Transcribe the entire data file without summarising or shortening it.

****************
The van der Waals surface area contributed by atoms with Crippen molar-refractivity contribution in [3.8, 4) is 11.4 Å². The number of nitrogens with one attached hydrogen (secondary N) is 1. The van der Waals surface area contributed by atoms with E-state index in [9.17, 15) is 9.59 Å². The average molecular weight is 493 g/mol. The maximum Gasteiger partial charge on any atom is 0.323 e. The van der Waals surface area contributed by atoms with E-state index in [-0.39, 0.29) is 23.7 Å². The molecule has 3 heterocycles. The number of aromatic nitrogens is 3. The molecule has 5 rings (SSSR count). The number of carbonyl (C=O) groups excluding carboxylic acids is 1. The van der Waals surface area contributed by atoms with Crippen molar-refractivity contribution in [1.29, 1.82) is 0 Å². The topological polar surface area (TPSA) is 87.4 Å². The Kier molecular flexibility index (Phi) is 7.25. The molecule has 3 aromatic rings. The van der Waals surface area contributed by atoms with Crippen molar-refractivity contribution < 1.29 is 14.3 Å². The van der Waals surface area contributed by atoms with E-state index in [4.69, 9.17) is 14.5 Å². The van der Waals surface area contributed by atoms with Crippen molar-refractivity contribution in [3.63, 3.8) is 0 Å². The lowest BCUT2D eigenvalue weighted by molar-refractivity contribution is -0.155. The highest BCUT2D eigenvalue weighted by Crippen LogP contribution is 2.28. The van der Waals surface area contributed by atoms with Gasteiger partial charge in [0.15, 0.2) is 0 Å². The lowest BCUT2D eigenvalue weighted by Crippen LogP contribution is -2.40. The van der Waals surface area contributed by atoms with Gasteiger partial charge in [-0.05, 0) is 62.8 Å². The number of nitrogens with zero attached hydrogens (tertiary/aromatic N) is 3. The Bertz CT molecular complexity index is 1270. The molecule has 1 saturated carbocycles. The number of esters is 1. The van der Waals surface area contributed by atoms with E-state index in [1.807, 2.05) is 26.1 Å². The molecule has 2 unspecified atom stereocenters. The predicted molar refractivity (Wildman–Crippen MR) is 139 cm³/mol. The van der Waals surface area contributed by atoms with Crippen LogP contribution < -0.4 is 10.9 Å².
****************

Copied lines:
The van der Waals surface area contributed by atoms with Crippen molar-refractivity contribution in [3.8, 4) is 11.4 Å². The number of nitrogens with one attached hydrogen (secondary N) is 1. The van der Waals surface area contributed by atoms with E-state index in [9.17, 15) is 9.59 Å². The average molecular weight is 493 g/mol. The maximum Gasteiger partial charge on any atom is 0.323 e. The van der Waals surface area contributed by atoms with E-state index in [-0.39, 0.29) is 23.7 Å². The molecule has 3 heterocycles. The number of aromatic nitrogens is 3. The molecule has 5 rings (SSSR count). The number of carbonyl (C=O) groups excluding carboxylic acids is 1. The van der Waals surface area contributed by atoms with Crippen molar-refractivity contribution in [1.29, 1.82) is 0 Å². The topological polar surface area (TPSA) is 87.4 Å². The Kier molecular flexibility index (Phi) is 7.25. The molecule has 3 aromatic rings. The van der Waals surface area contributed by atoms with Crippen molar-refractivity contribution < 1.29 is 14.3 Å². The van der Waals surface area contributed by atoms with E-state index in [4.69, 9.17) is 14.5 Å². The van der Waals surface area contributed by atoms with Crippen molar-refractivity contribution in [3.63, 3.8) is 0 Å². The lowest BCUT2D eigenvalue weighted by molar-refractivity contribution is -0.155. The highest BCUT2D eigenvalue weighted by Crippen LogP contribution is 2.28. The van der Waals surface area contributed by atoms with Gasteiger partial charge in [0.15, 0.2) is 0 Å². The lowest BCUT2D eigenvalue weighted by Crippen LogP contribution is -2.40. The van der Waals surface area contributed by atoms with Gasteiger partial charge in [-0.05, 0) is 62.8 Å². The number of nitrogens with zero attached hydrogens (tertiary/aromatic N) is 3. The Bertz CT molecular complexity index is 1270. The molecule has 1 saturated carbocycles. The number of esters is 1. The van der Waals surface area contributed by atoms with E-state index in [1.807, 2.05) is 26.1 Å². The molecule has 2 unspecified atom stereocenters. The predicted molar refractivity (Wildman–Crippen MR) is 139 cm³/mol. The van der Waals surface area contributed by atoms with Crippen LogP contribution < -0.4 is 10.9 Å².